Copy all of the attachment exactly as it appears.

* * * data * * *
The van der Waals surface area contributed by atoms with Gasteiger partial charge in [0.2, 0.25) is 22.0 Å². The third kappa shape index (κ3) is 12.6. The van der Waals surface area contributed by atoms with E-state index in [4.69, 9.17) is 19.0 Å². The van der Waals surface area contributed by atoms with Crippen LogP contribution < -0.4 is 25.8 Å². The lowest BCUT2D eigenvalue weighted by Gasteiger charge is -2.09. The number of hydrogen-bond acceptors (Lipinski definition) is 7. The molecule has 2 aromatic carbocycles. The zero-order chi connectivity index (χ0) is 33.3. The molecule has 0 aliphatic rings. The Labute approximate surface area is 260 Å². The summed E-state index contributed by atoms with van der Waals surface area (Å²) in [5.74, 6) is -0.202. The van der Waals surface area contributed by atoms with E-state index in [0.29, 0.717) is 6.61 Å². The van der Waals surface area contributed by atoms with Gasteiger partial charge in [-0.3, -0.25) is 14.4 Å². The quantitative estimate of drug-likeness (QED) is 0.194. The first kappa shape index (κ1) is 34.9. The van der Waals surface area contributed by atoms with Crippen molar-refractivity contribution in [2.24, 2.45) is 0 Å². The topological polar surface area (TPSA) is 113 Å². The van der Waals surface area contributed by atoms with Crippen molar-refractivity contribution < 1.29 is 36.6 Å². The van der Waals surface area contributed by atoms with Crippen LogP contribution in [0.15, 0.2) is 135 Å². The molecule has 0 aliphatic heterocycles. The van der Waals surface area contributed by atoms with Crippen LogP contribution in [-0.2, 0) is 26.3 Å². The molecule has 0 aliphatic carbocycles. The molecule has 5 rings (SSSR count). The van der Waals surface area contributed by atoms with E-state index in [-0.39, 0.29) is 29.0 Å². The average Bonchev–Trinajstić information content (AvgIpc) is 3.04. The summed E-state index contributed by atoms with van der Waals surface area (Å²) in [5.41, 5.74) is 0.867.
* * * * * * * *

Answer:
The van der Waals surface area contributed by atoms with Gasteiger partial charge in [0.2, 0.25) is 22.0 Å². The third kappa shape index (κ3) is 12.6. The van der Waals surface area contributed by atoms with E-state index in [4.69, 9.17) is 19.0 Å². The van der Waals surface area contributed by atoms with Crippen LogP contribution < -0.4 is 25.8 Å². The lowest BCUT2D eigenvalue weighted by Gasteiger charge is -2.09. The number of hydrogen-bond acceptors (Lipinski definition) is 7. The molecule has 2 aromatic carbocycles. The zero-order chi connectivity index (χ0) is 33.3. The molecule has 0 aliphatic rings. The Labute approximate surface area is 260 Å². The summed E-state index contributed by atoms with van der Waals surface area (Å²) in [5.74, 6) is -0.202. The van der Waals surface area contributed by atoms with E-state index in [0.29, 0.717) is 6.61 Å². The van der Waals surface area contributed by atoms with Gasteiger partial charge in [-0.3, -0.25) is 14.4 Å². The quantitative estimate of drug-likeness (QED) is 0.194. The first kappa shape index (κ1) is 34.9. The van der Waals surface area contributed by atoms with Crippen molar-refractivity contribution in [2.24, 2.45) is 0 Å². The topological polar surface area (TPSA) is 113 Å². The van der Waals surface area contributed by atoms with Crippen molar-refractivity contribution < 1.29 is 36.6 Å². The van der Waals surface area contributed by atoms with Crippen LogP contribution in [0.15, 0.2) is 135 Å². The molecule has 0 aliphatic heterocycles. The van der Waals surface area contributed by atoms with Crippen LogP contribution in [-0.2, 0) is 26.3 Å². The molecule has 0 aliphatic carbocycles. The molecule has 5 rings (SSSR count). The van der Waals surface area contributed by atoms with E-state index in [-0.39, 0.29) is 29.0 Å². The average Bonchev–Trinajstić information content (AvgIpc) is 3.04. The summed E-state index contributed by atoms with van der Waals surface area (Å²) in [5.41, 5.74) is 0.867.